Anything and everything can go wrong with equipment. Equipment failures encompass both equipment that you need but failed to bring along and equipment that breaks or fails to work as designed. Equipment must be maintained and checked before your trip. Some equipment failures are only inconveniences but others can be life threatening. The first step in overcoming equipment failures is to be prepared.
Ten Essentials. A generally accepted list of Ten Essentials includes the following items:
- Navigation: a whistle, map, compass, altimeter, GPS device, personal locator beacon (PLB) or satellite messenger.
- Headlamp: plus extra batteries.
- Sun and Bug Protection: bug goop, sunglasses, sun-protective clothes, lip balm and sunscreen.
- First Aid Kit: including foot care. Link to suggested contents.
- Knife: Swiss Army.
- Fire Starter: matches, lighter, tinder and/or stove.
- Shelter: carried always (a rain jacket and pants make a good shelter).
- Extra Food: High energy.
- Water: Beyond the minimum expectation and purification apparatus.
- Extra clothes: In accordance with expected and potential conditions..
For backpacking trips, I would add a repair kit to this list which would include (at a minimum) duct tape, copper wire and an aluminum sleeve to repair a broken tent pole. John Platt has the best repair kit of anyone I know. He calls it his ‘possibles’ bag. It includes the following items:
- TP w/hand cleaner
- First Aid kit
- Wire ties (plastic)
- Copper wire
- Nylon strap w/buckle
- Duct tape
- Micro sewing kit with needles, thread, buttons
- ‘Hot’ kit: matches, candle
- 6” retractable saw
- Sawyer water purifier bag
- Swiss Army knife
- P-cord (parachute cord), 20′-30’
- Folding spork
John states, “The ‘possibles’ bag get tossed in my pack whether I am day hiking or backpacking. One bag to rule them all!” He also suggests to “always carry gloves, a knit hat and MOST of the time carry a bivy sack. And, in Winter, a piece of foam pad.”
My suggestion for saving weight is to always take John along. He will have all you need to fix your equipment failures.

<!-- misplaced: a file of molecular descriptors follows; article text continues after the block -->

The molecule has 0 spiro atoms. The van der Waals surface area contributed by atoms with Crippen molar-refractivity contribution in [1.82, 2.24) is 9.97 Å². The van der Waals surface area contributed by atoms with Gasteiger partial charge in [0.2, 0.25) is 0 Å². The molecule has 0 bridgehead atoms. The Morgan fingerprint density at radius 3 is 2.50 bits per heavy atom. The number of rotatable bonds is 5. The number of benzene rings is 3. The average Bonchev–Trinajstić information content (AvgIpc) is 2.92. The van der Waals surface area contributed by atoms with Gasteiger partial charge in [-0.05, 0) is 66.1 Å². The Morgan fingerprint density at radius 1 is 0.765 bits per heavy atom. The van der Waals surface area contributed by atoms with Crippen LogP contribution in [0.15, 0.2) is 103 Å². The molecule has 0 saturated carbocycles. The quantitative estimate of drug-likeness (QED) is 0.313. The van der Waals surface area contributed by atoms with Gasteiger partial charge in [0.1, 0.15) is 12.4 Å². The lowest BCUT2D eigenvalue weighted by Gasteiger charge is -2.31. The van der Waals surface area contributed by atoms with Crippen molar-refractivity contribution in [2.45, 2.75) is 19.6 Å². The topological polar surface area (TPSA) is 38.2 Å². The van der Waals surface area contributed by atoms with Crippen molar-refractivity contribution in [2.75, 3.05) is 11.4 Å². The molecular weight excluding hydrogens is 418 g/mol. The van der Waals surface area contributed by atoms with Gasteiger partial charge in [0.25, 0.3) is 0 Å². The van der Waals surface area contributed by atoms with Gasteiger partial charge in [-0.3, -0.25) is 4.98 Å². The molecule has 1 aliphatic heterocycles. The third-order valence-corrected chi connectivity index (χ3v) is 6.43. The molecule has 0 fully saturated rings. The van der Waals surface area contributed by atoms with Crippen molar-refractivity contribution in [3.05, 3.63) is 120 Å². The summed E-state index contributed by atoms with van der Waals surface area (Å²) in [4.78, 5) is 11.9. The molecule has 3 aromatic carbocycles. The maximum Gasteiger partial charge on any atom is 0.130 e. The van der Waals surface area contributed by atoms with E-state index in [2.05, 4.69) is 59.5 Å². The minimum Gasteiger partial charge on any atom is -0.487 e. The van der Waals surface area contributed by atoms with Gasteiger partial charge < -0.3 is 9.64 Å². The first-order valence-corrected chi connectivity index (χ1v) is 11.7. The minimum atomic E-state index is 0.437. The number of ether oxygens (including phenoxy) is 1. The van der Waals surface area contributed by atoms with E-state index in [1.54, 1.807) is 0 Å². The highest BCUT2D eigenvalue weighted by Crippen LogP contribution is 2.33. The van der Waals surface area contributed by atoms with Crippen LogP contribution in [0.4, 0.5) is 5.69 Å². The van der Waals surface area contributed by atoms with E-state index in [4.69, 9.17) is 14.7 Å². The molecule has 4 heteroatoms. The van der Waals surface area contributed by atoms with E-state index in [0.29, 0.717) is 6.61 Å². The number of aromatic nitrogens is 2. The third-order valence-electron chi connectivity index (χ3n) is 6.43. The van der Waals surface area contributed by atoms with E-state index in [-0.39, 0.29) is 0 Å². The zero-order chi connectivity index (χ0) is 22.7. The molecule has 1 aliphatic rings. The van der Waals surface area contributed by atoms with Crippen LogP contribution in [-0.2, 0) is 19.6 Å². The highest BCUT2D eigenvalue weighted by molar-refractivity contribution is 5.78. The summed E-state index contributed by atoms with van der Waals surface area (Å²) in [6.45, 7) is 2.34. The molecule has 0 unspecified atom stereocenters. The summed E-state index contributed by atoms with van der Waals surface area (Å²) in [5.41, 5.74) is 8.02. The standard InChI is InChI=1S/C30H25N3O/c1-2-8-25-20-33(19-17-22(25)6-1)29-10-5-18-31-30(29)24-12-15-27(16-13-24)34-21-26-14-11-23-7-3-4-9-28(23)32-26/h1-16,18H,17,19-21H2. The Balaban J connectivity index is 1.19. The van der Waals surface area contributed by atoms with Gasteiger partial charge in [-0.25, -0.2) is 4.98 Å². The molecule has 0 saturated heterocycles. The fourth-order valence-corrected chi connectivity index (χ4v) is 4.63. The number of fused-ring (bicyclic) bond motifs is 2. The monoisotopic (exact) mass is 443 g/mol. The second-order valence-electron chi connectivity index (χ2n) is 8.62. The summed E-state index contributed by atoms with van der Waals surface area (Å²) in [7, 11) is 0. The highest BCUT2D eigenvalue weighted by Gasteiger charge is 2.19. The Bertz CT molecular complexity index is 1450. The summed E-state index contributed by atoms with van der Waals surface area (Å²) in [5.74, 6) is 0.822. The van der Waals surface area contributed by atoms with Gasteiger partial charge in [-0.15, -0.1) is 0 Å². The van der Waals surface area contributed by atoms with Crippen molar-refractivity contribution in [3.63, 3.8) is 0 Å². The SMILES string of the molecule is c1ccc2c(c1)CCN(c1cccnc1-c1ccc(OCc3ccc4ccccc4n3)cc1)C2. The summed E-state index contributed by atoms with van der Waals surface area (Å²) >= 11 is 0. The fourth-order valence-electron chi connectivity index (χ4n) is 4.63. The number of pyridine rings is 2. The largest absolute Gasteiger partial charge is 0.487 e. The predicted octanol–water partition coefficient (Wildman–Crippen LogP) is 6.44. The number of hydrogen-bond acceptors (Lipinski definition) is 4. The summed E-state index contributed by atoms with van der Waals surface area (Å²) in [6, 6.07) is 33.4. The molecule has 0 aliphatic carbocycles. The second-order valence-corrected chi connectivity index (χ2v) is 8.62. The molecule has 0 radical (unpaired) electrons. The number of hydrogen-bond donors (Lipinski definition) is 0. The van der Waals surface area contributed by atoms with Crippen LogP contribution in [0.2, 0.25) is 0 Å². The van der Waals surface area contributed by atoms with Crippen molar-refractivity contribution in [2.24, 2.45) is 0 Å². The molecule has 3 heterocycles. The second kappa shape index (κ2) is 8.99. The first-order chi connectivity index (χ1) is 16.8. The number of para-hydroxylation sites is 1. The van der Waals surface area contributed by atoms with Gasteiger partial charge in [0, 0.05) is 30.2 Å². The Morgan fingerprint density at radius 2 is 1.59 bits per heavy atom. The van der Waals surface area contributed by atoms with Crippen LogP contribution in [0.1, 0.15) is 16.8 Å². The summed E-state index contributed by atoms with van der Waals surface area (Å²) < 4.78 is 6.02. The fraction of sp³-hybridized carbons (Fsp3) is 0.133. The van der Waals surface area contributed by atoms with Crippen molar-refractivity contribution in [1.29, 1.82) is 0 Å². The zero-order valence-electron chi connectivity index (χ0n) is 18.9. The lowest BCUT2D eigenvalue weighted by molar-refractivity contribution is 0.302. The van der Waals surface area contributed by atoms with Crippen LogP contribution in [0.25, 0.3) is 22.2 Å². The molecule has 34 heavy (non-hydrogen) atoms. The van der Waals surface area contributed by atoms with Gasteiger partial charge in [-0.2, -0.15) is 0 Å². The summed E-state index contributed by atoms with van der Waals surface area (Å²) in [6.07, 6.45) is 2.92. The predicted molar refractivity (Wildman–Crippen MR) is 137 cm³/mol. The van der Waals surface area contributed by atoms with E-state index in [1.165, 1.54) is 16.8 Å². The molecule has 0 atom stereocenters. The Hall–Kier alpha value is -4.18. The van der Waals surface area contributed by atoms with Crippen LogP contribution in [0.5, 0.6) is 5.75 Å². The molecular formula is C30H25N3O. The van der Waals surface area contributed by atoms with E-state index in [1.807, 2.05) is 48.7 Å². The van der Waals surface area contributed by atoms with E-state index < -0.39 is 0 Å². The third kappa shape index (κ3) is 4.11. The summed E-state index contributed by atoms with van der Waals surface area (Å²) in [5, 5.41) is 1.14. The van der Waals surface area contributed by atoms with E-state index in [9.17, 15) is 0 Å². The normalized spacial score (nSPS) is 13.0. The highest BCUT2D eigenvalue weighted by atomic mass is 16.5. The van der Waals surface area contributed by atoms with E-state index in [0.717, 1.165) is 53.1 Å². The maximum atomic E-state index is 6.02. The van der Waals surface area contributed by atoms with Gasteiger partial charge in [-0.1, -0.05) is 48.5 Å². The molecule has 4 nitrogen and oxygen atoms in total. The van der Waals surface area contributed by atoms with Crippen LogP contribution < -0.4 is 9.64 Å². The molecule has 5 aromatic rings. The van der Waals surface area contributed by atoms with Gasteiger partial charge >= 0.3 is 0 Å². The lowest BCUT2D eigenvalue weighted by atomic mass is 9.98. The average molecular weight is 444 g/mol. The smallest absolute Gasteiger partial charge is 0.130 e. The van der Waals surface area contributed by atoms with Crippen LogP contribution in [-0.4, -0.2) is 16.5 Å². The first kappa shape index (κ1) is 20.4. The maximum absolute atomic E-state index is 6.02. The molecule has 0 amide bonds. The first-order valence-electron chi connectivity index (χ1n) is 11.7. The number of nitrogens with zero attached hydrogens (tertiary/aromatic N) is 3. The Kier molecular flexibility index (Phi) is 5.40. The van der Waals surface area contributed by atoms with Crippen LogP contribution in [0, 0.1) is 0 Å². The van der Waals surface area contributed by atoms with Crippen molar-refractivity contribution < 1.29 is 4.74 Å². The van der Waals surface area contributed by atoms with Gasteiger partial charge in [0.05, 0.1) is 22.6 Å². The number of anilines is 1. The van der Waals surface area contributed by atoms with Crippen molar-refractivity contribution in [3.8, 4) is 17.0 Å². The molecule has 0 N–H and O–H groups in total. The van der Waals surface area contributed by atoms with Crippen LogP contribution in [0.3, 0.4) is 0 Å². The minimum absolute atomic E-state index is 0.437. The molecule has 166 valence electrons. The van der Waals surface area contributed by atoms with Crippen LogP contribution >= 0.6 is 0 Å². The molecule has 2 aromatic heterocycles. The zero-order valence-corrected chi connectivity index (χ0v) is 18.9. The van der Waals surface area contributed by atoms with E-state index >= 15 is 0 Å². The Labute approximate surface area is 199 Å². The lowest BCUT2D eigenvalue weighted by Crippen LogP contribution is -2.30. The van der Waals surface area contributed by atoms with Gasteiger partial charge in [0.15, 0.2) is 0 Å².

Assorted Equipment Failures
The following thoughts on equipment failures are worth keeping in mind.
Technical Climbing. Ropes and climbing hardware are the lifeline for technical climbers. Always inspect your gear before climbing. Replace damaged items. Can you repair your equipment in the wilds?
Climbing Magazine published the following article–50 Common Climbing Mistakes and How to Avoid Them–which covers many issues including equipment issues. It is a valuable read.
Foot Gear Failure. Boots, snowshoes and ski bindings can all fail and lead to problems ranging from an inconvenience to a life-threatening situation. People have been know to lose their boots during river crossings and in deep snow.
Boots losing their soles is an occasional problem. Most of the time, duct tape can temporarily solved the problem.
Snowshoe bindings can break, leading to the loss of the snowshoe. Be sure to inspect the bindings before your trip and repair them if needed.
Navigational Equipment. GPS devices can fail or lose power. Can you find your way without GPS? Do you take and know how to use a compass and topographic maps? John Platt notes, “I always carry spare batteries for my GPS. Because I use rechargeables, I developed a system for noting if they are charged up.”
Drinking Water Equipment. Water filters are more important than ever with so many people not properly disposing of human waste. What do you do if your filter fails?
Hydration pack failure. Do you have a backup for water storage?
Shelter Equipment. Tent poles can break. Do you have a repair sleeve with you?
Vehicle Malfunctions. Vehicle problems can strand you miles from help.
Flat Tires. Most Idaho climbers have suffered a flat tire. Some have lost 2 tires on the same trip. Do you know how to change a tire? A can of tire sealant may stop the leak if it is in the tread. A portable compressor that plugs into a vehicle 12 volt outlet is recommended over a hand pump but a hand pump still could save the day.
John Platt and friends lost 2 tires on a trip. The first suffered from a hole in the tread. They changed tires and then ripped the sidewall of another tire. They reinstalled the first tire and then pumped it up many times as they made their way out to a repair shop. Luckily, they had a air pump.
Dead Battery. Almost everyone forgets to turn their lights off and drained their battery. Most newer vehicles will shut the lights out after the ignition is turned off. What do you do when when your battery is dead? Portable chargers that have a small backup battery and cables are a good idea and are reasonably priced. If you have one, make sure that it is charged up before you leave home.
A vehicle with a manual transmission can be push started but not vehicles with automatic transmissions. Read up on how this works before you try it. If you are alone, park on a slight incline with the front end pointing downhill so that the vehicle will roll when you push in the clutch.